• the_hook on March 20, 2010, 12:37 GMT

    Thanks a bunch for the insight. This is a great piece of history and it is going into my cricket book. We would love to hear more about historical events like these. Keep more coming in.

  • Percy_Fender on March 20, 2010, 6:54 GMT

    There is very little written about India's initiation into Test cricket and it was particularly heartening to read a mention of these two gems from two of the pillars of Indian cricket. So while the Colonel's blitzkrieg was probably an expression of the suppressed angst against colonialisation, the Professor's more sedate exhibition of technical virtues was perhaps a glimpse of what the future holds for the viewing world.Today as we stand as a major force at the international level,one would wonder what the patronising was all about in those early years. But that notwithstanding, we must applaud the British for their sense of fairness even in the midst of pompousness all around. In 1932, when Mohd Nissar and Lala Amar Singh had them reeling with the early loss of four wickets, it was the venerable Neville Cardus who wrote the following morning " it was like the crack of dawn" to describe how the Englishmen had been waylaid by two Indians at their own game.

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  • Percy_Fender on March 20, 2010, 6:54 GMT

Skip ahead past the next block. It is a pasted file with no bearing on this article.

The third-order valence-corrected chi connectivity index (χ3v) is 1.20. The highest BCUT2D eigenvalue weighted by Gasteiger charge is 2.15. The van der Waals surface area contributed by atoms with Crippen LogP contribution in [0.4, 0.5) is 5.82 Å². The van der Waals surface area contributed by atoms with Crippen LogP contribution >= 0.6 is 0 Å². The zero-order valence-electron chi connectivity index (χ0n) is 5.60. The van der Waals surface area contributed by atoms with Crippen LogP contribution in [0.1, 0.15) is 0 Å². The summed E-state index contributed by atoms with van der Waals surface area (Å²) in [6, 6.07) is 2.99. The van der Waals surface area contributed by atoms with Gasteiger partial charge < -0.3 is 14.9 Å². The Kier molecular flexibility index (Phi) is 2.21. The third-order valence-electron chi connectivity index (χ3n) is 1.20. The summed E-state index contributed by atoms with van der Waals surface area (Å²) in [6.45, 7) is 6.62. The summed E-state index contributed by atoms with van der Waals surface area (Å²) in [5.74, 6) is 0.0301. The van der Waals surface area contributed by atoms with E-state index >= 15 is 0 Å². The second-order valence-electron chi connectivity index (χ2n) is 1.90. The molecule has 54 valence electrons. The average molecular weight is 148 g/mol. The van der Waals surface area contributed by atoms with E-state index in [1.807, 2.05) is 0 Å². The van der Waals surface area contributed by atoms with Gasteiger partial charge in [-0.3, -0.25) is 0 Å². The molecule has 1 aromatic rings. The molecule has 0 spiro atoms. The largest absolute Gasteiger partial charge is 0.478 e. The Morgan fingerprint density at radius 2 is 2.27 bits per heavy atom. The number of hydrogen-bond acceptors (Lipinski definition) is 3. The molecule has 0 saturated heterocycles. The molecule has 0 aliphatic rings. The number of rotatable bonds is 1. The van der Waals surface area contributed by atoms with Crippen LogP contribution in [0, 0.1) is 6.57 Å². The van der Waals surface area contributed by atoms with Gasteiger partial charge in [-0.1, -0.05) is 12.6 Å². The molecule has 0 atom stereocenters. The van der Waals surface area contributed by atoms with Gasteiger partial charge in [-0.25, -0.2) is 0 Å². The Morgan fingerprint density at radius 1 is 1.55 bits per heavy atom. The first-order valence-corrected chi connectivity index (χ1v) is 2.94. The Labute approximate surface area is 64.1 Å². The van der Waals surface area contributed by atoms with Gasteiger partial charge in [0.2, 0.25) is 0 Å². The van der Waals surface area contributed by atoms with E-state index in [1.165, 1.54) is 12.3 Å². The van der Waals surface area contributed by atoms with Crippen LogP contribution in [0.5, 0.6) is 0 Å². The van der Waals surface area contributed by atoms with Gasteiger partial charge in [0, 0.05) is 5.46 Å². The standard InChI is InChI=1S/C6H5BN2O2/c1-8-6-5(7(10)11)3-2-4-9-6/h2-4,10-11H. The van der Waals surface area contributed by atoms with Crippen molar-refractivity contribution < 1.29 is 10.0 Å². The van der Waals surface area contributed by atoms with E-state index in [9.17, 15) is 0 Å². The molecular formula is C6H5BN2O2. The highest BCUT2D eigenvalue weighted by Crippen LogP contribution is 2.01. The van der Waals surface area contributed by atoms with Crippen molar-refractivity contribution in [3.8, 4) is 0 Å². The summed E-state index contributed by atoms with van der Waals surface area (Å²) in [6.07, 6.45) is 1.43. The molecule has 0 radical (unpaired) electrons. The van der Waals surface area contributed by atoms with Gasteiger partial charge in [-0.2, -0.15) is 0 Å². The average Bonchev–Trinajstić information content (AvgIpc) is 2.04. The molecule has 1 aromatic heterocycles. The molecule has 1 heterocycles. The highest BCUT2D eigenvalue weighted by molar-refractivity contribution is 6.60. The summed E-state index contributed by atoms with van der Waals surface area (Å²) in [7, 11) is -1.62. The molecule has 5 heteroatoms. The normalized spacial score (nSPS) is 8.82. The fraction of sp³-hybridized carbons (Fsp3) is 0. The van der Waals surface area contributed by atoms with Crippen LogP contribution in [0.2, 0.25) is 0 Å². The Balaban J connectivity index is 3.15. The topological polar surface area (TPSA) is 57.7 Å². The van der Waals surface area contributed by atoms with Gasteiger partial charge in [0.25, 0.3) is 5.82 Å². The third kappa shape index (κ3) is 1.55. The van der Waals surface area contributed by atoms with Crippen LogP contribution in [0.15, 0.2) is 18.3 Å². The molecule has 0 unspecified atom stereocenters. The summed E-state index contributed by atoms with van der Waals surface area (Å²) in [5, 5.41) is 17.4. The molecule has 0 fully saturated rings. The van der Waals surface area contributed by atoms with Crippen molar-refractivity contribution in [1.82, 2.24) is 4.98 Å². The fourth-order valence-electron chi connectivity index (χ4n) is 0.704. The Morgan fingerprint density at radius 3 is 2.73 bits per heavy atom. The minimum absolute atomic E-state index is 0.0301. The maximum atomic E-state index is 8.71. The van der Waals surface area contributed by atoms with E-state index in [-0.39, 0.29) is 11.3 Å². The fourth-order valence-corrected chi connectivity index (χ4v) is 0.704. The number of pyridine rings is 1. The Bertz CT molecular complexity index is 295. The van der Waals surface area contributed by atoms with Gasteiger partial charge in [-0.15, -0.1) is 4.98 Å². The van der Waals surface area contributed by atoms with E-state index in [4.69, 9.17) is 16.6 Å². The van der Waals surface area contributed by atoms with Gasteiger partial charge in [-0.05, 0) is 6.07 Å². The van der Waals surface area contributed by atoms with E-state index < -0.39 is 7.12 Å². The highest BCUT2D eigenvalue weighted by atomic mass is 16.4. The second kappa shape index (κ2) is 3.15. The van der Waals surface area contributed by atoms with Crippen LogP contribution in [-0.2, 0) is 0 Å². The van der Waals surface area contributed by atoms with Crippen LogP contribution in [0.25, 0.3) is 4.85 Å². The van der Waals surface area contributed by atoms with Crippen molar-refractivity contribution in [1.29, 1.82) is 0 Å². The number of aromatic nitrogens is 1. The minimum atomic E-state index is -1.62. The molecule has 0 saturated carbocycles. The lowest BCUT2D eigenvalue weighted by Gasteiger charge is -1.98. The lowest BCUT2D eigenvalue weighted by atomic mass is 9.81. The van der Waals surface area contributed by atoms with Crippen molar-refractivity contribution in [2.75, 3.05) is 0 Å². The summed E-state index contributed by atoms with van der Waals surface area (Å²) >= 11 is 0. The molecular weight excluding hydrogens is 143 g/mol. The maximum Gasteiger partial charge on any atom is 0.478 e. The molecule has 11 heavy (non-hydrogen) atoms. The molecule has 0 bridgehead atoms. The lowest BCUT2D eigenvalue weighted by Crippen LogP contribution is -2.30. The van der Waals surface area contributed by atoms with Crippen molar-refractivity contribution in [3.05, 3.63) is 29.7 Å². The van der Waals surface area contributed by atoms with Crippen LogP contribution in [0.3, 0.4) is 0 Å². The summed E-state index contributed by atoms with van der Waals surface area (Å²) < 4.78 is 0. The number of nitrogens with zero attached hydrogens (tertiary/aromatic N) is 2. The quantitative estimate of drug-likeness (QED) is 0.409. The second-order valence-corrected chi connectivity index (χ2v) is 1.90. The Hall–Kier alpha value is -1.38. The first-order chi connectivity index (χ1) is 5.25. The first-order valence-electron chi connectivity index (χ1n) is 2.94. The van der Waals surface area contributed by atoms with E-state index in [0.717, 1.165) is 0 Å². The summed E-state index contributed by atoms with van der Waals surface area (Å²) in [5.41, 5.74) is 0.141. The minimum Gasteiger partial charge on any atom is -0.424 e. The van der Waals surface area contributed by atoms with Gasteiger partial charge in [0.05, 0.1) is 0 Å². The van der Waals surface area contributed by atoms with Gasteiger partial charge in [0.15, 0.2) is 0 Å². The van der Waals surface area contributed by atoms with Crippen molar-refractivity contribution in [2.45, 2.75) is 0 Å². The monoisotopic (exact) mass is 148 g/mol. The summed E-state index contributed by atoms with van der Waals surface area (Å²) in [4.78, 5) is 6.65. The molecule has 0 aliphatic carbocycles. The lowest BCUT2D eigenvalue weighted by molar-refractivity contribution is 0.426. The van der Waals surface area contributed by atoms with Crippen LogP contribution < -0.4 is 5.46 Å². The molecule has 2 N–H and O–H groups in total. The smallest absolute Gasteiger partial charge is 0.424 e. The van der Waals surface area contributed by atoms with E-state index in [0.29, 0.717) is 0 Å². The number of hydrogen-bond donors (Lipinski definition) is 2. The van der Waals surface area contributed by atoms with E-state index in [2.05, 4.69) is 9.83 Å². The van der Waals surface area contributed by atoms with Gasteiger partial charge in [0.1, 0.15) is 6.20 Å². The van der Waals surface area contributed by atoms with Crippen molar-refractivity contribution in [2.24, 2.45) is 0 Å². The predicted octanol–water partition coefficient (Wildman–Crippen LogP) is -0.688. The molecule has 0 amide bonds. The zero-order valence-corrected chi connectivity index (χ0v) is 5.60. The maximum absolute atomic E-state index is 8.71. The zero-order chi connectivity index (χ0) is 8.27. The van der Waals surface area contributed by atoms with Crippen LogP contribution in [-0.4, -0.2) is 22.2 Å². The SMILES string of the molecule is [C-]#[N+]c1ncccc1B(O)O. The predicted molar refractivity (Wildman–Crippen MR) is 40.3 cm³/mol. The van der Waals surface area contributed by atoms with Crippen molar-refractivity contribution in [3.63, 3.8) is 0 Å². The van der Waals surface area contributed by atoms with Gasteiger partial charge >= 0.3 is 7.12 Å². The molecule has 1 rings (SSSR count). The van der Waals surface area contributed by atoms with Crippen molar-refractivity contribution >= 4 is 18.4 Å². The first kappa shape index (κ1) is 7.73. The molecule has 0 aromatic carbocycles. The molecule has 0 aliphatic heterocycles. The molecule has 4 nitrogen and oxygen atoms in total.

There is very little written about India's initiation into Test cricket and it was particularly heartening to read a mention of these two gems from two of the pillars of Indian cricket. So while the Colonel's blitzkrieg was probably an expression of the suppressed angst against colonialisation, the Professor's more sedate exhibition of technical virtues was perhaps a glimpse of what the future holds for the viewing world.Today as we stand as a major force at the international level,one would wonder what the patronising was all about in those early years. But that notwithstanding, we must applaud the British for their sense of fairness even in the midst of pompousness all around. In 1932, when Mohd Nissar and Lala Amar Singh had them reeling with the early loss of four wickets, it was the venerable Neville Cardus who wrote the following morning " it was like the crack of dawn" to describe how the Englishmen had been waylaid by two Indians at their own game.

  • the_hook on March 20, 2010, 12:37 GMT

    Thanks a bunch for the insight. This is a great piece of history and it is going into my cricket book. We would love to hear more about historical events like these. Keep more coming in.

  • on March 20, 2010, 13:20 GMT

    Must have been an awesome sight to behold CK batting like that. Wow, 14 fours and 11 sixes? To put it in context for today's youngsters, many batsmen probably hit 11 sixes in their entire first class career in those days. It is good to know that 25,000 lucky Indians were able to see the man destroying the Pom attack. Not unlike Kapil Dev's blitz against Zimbabwe in the '83 World Cup. But then, on paper at least, the MCC attack appeared far more accomplished than the Zimbabwe one.

  • sen-46 on March 20, 2010, 14:26 GMT